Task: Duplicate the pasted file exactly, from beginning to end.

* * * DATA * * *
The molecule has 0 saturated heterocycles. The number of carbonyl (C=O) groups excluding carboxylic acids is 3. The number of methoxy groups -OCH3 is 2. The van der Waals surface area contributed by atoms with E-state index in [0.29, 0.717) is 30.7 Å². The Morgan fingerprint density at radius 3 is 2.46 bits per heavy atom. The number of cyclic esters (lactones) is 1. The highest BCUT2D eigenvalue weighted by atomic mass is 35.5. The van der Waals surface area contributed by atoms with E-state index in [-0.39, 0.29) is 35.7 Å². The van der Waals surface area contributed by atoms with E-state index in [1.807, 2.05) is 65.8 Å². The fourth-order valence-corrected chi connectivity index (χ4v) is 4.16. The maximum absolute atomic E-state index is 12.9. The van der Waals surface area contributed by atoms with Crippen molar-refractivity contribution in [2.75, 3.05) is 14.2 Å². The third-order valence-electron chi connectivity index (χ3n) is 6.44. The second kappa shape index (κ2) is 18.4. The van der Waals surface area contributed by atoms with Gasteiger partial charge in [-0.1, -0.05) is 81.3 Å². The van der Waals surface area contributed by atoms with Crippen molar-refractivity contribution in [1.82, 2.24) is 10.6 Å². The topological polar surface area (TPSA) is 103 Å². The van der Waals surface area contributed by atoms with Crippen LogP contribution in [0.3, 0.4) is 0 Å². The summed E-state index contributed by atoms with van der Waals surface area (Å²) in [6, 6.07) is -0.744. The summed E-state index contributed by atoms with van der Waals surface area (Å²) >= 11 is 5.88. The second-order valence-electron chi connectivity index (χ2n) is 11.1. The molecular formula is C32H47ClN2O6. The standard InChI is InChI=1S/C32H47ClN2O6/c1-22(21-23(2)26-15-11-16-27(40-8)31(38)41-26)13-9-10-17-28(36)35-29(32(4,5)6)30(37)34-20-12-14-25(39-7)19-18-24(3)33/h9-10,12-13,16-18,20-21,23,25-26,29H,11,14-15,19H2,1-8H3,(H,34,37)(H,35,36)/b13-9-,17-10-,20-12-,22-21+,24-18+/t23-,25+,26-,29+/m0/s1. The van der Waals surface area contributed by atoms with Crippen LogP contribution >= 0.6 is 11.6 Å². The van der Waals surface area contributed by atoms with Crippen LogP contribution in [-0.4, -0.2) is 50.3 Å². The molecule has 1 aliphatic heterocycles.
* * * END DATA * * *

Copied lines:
The molecule has 0 saturated heterocycles. The number of carbonyl (C=O) groups excluding carboxylic acids is 3. The number of methoxy groups -OCH3 is 2. The van der Waals surface area contributed by atoms with E-state index in [0.29, 0.717) is 30.7 Å². The Morgan fingerprint density at radius 3 is 2.46 bits per heavy atom. The number of cyclic esters (lactones) is 1. The highest BCUT2D eigenvalue weighted by atomic mass is 35.5. The van der Waals surface area contributed by atoms with E-state index in [-0.39, 0.29) is 35.7 Å². The van der Waals surface area contributed by atoms with E-state index in [1.807, 2.05) is 65.8 Å². The fourth-order valence-corrected chi connectivity index (χ4v) is 4.16. The maximum absolute atomic E-state index is 12.9. The van der Waals surface area contributed by atoms with Crippen molar-refractivity contribution in [2.75, 3.05) is 14.2 Å². The third-order valence-electron chi connectivity index (χ3n) is 6.44. The second kappa shape index (κ2) is 18.4. The van der Waals surface area contributed by atoms with Gasteiger partial charge in [-0.1, -0.05) is 81.3 Å². The van der Waals surface area contributed by atoms with Crippen molar-refractivity contribution in [1.82, 2.24) is 10.6 Å². The topological polar surface area (TPSA) is 103 Å². The van der Waals surface area contributed by atoms with Crippen LogP contribution in [0.3, 0.4) is 0 Å². The summed E-state index contributed by atoms with van der Waals surface area (Å²) in [6, 6.07) is -0.744. The summed E-state index contributed by atoms with van der Waals surface area (Å²) >= 11 is 5.88. The second-order valence-electron chi connectivity index (χ2n) is 11.1. The molecular formula is C32H47ClN2O6. The standard InChI is InChI=1S/C32H47ClN2O6/c1-22(21-23(2)26-15-11-16-27(40-8)31(38)41-26)13-9-10-17-28(36)35-29(32(4,5)6)30(37)34-20-12-14-25(39-7)19-18-24(3)33/h9-10,12-13,16-18,20-21,23,25-26,29H,11,14-15,19H2,1-8H3,(H,34,37)(H,35,36)/b13-9-,17-10-,20-12-,22-21+,24-18+/t23-,25+,26-,29+/m0/s1. The van der Waals surface area contributed by atoms with Crippen LogP contribution >= 0.6 is 11.6 Å². The van der Waals surface area contributed by atoms with Crippen LogP contribution in [-0.4, -0.2) is 50.3 Å². The molecule has 1 aliphatic heterocycles.